Sometimes cheap is cheap

Sometimes cheap is cheap.  But sometimes cheap is just cheap.  The old adage, “you get what you pay for,” has its merits, even more so the engineer’s version, “you get less than or equal to what you pay for.”  But it’s also impossible, at any level, to ignore cost as a driver. Driving down costs is table stakes to be in business today; aggressively driving down costs is the only way to make money.  This applies to multinational corporations as well as small businesses.  And it’s not just the big ticket items, it’s also worrying about millicents.

In the manufacturing corner of the universe, finding lower cost–yes, cheaper–solutions is an never-ending struggle, fraught with risks to schedule, quality, customer satisfaction, safety and the like.  Yet ignoring cost is the surest way to go out of business too.  So we walk that thin line, searching for ways to lower costs without compromising other important factors.  And while it’s easy to find a lower cost supplier offering an inferior component or service, its really tough to find a supplier who will provide a quality product at a lower cost.  Likewise cutting corners on processes and quality systems can lower costs but with horrendous downsides.

We’ve got one of our operations guys in China right now, pulling what’s left of his hair out over a tool build gone south.  The really cheap solution has turned to cheap, in more ways than one.  We’re working to find ways to fix a flawed tool design and support the toolmaker in order to get a quality set of tools out for our client, but cheap is not cheap now. Not surprisingly, it actually costs more to fly a team halfway around the world, throwing away half-finished cores and cavities, and doing it over than it would have cost to have done it right (another adage) in a low cost but quality shop. This is not to say that making tools in China is a bad idea–in fact some of the best toolshops in the world today are in China.  And many have low cost structures without compromising on tool design, on steel quality, on skilled toolmakers.  But sometimes cheap is just cheap.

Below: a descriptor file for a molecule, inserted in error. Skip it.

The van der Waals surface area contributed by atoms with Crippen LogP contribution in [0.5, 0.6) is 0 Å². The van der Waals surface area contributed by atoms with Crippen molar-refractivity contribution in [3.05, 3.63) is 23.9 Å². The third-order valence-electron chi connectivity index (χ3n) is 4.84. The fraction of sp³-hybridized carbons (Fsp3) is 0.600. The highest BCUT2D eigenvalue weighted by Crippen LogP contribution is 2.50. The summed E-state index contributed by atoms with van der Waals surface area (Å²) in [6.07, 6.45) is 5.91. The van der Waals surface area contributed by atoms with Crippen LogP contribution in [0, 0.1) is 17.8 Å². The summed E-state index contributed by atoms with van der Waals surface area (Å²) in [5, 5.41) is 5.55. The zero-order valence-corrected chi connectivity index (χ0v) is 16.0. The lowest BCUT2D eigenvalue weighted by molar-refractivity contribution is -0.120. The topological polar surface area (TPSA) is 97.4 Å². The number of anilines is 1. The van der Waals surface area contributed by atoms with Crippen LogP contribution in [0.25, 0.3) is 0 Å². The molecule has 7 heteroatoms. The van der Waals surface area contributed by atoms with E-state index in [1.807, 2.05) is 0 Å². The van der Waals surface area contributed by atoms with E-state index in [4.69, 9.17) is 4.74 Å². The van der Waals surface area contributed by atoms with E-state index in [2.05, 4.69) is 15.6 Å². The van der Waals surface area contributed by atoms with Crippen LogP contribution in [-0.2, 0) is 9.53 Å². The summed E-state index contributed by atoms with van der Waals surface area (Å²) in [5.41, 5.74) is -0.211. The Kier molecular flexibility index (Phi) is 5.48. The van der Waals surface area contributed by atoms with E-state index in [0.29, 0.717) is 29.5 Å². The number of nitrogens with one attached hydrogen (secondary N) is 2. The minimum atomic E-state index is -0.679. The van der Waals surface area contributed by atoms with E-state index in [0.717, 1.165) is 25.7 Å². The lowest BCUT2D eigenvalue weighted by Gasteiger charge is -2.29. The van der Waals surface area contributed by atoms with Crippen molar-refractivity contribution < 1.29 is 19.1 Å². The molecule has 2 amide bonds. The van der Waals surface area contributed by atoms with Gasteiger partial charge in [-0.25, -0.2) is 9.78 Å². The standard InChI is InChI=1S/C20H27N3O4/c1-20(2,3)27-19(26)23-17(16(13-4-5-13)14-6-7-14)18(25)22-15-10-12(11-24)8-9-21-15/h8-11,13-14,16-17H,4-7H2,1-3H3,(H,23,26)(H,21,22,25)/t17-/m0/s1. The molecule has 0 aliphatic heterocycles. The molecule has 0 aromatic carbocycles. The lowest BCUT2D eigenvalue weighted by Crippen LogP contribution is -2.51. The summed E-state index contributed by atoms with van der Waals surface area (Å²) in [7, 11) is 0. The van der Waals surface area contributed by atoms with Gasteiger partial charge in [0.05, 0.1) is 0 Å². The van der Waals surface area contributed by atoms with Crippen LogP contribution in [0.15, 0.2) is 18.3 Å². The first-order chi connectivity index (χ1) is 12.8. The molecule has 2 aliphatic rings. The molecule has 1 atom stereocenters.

Do drive costs down.  Worry about the millicents. But don’t get (too) cheap.



  • Balwantrai Mistry


    Good article, however, how do you sell to the management that Cheap is not always cost cutting. I see this kind of situation where someone is coming back with low cost part and does not allow to get thru process of understanding and later gets into quality issue. Most of time, customer complaint are directed to another cause which true cause is not reveled.

  • Chuck


    Yeah that’s the tough part. It’s easy to get lured into cheap. The trick is to understand if the cheapness comes from efficiencies or a lower cost structure or scale, all good reasons in general, or from desperation or inexperience or cutting corners, all typically bad reasons which have a habit of backfiring on the buyer. As to management, the key is to get people thinking about total cost of ownership / cost of quality / ROI, not just COGS. And yeah I know this isn’t easy, especially in larger companies.

Leave a Comment